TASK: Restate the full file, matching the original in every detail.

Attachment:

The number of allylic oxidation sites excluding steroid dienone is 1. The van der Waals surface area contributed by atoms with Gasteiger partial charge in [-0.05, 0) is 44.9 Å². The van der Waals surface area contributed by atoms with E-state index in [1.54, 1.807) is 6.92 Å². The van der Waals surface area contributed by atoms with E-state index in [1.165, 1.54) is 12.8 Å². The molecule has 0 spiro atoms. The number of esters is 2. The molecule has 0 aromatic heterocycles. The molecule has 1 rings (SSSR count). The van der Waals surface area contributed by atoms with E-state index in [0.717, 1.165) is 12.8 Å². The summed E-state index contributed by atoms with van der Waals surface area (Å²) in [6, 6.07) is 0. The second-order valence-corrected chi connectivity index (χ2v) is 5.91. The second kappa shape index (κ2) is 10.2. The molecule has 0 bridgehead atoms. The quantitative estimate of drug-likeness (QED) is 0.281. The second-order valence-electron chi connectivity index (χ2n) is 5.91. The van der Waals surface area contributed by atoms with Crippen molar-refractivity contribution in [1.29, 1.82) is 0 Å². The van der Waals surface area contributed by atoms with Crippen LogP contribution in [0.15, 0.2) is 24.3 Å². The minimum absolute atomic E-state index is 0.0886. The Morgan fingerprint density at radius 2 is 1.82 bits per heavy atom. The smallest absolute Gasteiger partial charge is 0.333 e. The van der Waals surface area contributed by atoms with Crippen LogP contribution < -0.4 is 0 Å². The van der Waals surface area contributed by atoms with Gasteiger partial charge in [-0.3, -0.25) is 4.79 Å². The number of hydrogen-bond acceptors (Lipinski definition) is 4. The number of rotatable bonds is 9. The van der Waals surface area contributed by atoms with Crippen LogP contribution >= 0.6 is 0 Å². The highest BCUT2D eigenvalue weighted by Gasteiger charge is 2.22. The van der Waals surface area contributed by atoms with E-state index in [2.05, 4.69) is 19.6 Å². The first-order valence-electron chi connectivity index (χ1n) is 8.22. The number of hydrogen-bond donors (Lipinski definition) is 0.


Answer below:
The number of allylic oxidation sites excluding steroid dienone is 1. The van der Waals surface area contributed by atoms with Gasteiger partial charge in [-0.05, 0) is 44.9 Å². The van der Waals surface area contributed by atoms with E-state index in [1.54, 1.807) is 6.92 Å². The van der Waals surface area contributed by atoms with E-state index in [1.165, 1.54) is 12.8 Å². The molecule has 0 spiro atoms. The number of esters is 2. The molecule has 0 aromatic heterocycles. The molecule has 1 rings (SSSR count). The van der Waals surface area contributed by atoms with E-state index in [0.717, 1.165) is 12.8 Å². The summed E-state index contributed by atoms with van der Waals surface area (Å²) in [6, 6.07) is 0. The second-order valence-corrected chi connectivity index (χ2v) is 5.91. The second kappa shape index (κ2) is 10.2. The molecule has 0 bridgehead atoms. The quantitative estimate of drug-likeness (QED) is 0.281. The second-order valence-electron chi connectivity index (χ2n) is 5.91. The van der Waals surface area contributed by atoms with Crippen molar-refractivity contribution in [1.29, 1.82) is 0 Å². The van der Waals surface area contributed by atoms with Crippen LogP contribution in [0.15, 0.2) is 24.3 Å². The minimum absolute atomic E-state index is 0.0886. The Morgan fingerprint density at radius 2 is 1.82 bits per heavy atom. The smallest absolute Gasteiger partial charge is 0.333 e. The van der Waals surface area contributed by atoms with Crippen LogP contribution < -0.4 is 0 Å². The van der Waals surface area contributed by atoms with Gasteiger partial charge in [-0.3, -0.25) is 4.79 Å². The number of hydrogen-bond acceptors (Lipinski definition) is 4. The number of rotatable bonds is 9. The van der Waals surface area contributed by atoms with Crippen LogP contribution >= 0.6 is 0 Å². The highest BCUT2D eigenvalue weighted by Gasteiger charge is 2.22. The van der Waals surface area contributed by atoms with E-state index in [2.05, 4.69) is 19.6 Å². The first-order valence-electron chi connectivity index (χ1n) is 8.22. The number of hydrogen-bond donors (Lipinski definition) is 0.